Pericardial diseases – a brief review of the main syndromes

In the era of evidence-based medicine the extent of data from clinical trials and basic research is expanding constantly, and in order to assist a physician in clinical decision making, a set of recommendations in the particular field is published periodically. We recently reviewed the main novelties of the latest European Society of Cardiology guidelines on management and treatment of pericardial diseases and we discuss them briefly in this article.

The pericardium is a double-layered sac enclosing the heart and consisting of an outer (parietal) and an inner (visceral) layer with a pericardial cavity, containing pericardial fluid, between them. The pericardium confines the heart to the chest region, prevents from dilation of cardiac chambers, provides lubrication and protects the heart from infections. Several pathological processes may involve the pericardium and, therefore, disrupt the normal functioning of the heart.

Acute pericarditis is the most common syndrome caused by an inflammation of the pericardium, which may be induced by viral or bacterial infection, autoimmune or neoplastic disease, traumatic or metabolic condition as well as other less common causes. For diagnosis of acute pericarditis at least 2 of 4 criteria should be fulfilled: pericardial chest pain, pericardial rubs, typical electrocardiographic changes and existence of a new or worsening pericardial effusion. Treatment of patients with acute pericarditis consists of high-dose aspirin (750-1000 mg every 8 hours) or non-steroidal anti-inflammatory drugs (NSAID) for 1-2 weeks, combined with colchicine. An addition of weight-adjusted doses of colchicine significantly improves the response to anti-inflammatory therapy and reduces recurrences and, therefore, it should be continued for 3 months. Nevertheless, recurrent episodes of pericarditis may affect up to one third of patients with acute pericarditis. Recurrent episode of pericarditis should be treated as well with anti-inflammatory therapy and colchicine until the complete response is obtained and slow tapering down should be completed afterward. Corticosteroids were associated with a higher risk of recurrence, more severe adverse effects and hospitalizations and, therefore, are not recommended as a first-line approach in the treatment of either acute or recurrent pericarditis.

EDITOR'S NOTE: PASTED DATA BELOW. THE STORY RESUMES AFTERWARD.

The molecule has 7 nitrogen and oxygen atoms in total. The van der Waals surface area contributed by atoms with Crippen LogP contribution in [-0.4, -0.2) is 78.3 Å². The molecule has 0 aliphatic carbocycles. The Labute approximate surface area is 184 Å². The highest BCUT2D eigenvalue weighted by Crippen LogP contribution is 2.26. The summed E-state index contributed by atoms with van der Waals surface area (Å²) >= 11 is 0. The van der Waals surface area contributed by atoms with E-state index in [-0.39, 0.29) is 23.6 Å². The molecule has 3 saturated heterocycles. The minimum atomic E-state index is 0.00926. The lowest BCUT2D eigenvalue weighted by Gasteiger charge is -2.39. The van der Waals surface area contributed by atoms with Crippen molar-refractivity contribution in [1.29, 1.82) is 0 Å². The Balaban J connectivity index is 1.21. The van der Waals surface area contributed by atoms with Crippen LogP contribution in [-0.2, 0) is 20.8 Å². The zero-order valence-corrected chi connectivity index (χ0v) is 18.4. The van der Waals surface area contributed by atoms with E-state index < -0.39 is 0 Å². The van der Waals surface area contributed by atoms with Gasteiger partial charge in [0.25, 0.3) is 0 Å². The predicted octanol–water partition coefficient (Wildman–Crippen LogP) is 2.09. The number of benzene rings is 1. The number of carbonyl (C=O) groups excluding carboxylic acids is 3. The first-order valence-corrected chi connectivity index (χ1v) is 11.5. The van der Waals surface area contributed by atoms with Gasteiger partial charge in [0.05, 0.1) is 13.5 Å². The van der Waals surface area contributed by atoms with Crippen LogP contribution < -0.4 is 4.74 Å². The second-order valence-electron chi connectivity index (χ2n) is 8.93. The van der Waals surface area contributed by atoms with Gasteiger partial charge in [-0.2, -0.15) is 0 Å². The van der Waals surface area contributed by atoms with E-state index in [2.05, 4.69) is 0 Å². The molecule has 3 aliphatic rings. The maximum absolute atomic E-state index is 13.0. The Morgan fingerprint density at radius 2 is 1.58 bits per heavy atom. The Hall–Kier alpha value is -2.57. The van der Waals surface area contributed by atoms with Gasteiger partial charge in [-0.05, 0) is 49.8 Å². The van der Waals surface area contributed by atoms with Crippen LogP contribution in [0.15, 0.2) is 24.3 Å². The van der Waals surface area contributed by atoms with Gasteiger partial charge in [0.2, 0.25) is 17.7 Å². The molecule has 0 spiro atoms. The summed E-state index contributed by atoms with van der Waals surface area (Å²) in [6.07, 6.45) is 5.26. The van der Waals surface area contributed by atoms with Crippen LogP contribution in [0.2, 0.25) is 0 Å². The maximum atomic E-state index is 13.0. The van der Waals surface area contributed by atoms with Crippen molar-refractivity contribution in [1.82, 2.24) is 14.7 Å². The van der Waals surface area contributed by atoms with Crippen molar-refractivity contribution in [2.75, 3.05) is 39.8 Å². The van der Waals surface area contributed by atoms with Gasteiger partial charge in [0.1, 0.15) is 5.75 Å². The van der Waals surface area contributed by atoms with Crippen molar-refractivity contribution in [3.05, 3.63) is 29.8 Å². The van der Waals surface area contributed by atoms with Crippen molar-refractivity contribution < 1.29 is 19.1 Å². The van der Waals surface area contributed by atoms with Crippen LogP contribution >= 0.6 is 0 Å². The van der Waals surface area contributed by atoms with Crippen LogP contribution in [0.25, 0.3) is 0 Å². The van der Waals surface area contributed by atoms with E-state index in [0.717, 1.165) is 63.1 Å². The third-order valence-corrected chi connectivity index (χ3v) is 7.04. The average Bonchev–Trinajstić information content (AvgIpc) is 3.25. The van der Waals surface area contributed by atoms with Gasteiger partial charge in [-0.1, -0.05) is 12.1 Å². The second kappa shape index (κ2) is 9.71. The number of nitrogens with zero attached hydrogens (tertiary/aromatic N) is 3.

Fluid accumulation in the intra-pericardial space may result from increased production due to an inflammatory process evolving pericardial layers or decreased reabsorption as a result of congestive heart failure or pulmonary hypertension. Pericardial effusion could range from asymptomatic, which is detected accidentally, to life-threatening cardiac tamponade. Clinical presentation of pericardial effusion depends on the amount of fluid and accumulation rate. Bleeding, caused by trauma, surgical complication or anti-coagulant therapy, possessing the highest risk to produce cardiac tamponade. The management of pericardial effusion depends on its severity: Pericardial tamponade must be managed promptly by drainage, either percutaneous or surgical. Furthermore, when underlying malignancy or bacterial infection is suspected, fluid sampling should be performed as well. Otherwise, and if any elevated inflammatory markers are present, a trial of anti-inflammatory medical treatment is suggested. Nevertheless, evaluation for existence of underlying conditions should be conducted.

The disruption in healing of acute pericarditis or the resorption of pericardial effusion may lead to obliteration of pericardial sac and development of a scar that impairs normal filling of cardiac chambers. The risk of acute pericarditis progressing to a constrictive phase depends on its etiology, with bacterial infections possessing the highest risk. A transient form of constrictive pericarditis may emerge from the acute inflammation and responds well to anti-inflammatory therapy and, therefore, a trial of medical treatment is recommended as a first approach in newly diagnosed constrictive pericarditis. The mainstay of treatment for chronic constrictive pericarditis is, however, a resection of the pericardium, which should be performed in an experienced center.

In summary, clinical presentation and prognosis of pericardial syndromes may vary according to their etiology and main pathophysiology and, therefore, treatment and management should be chosen accordingly.

Alexander Fardman 1, Yehuda Adler 2
1Department of Internal Medicine D, The Chaim Sheba Medical Center, Tel Hashomer,
The Sackler School of Medicine Tel Aviv University, Tel Aviv, Israel

2Management, The Chaim Sheba Medical Center, Tel Hashomer,
The Sackler School of Medicine Tel Aviv University, Tel Aviv, Israel


European Guidelines on Pericardial Diseases: a Focused Review of Novel Aspects.
Fardman A, Charron P, Imazio M, Adler Y
Curr Cardiol Rep. 2016 May


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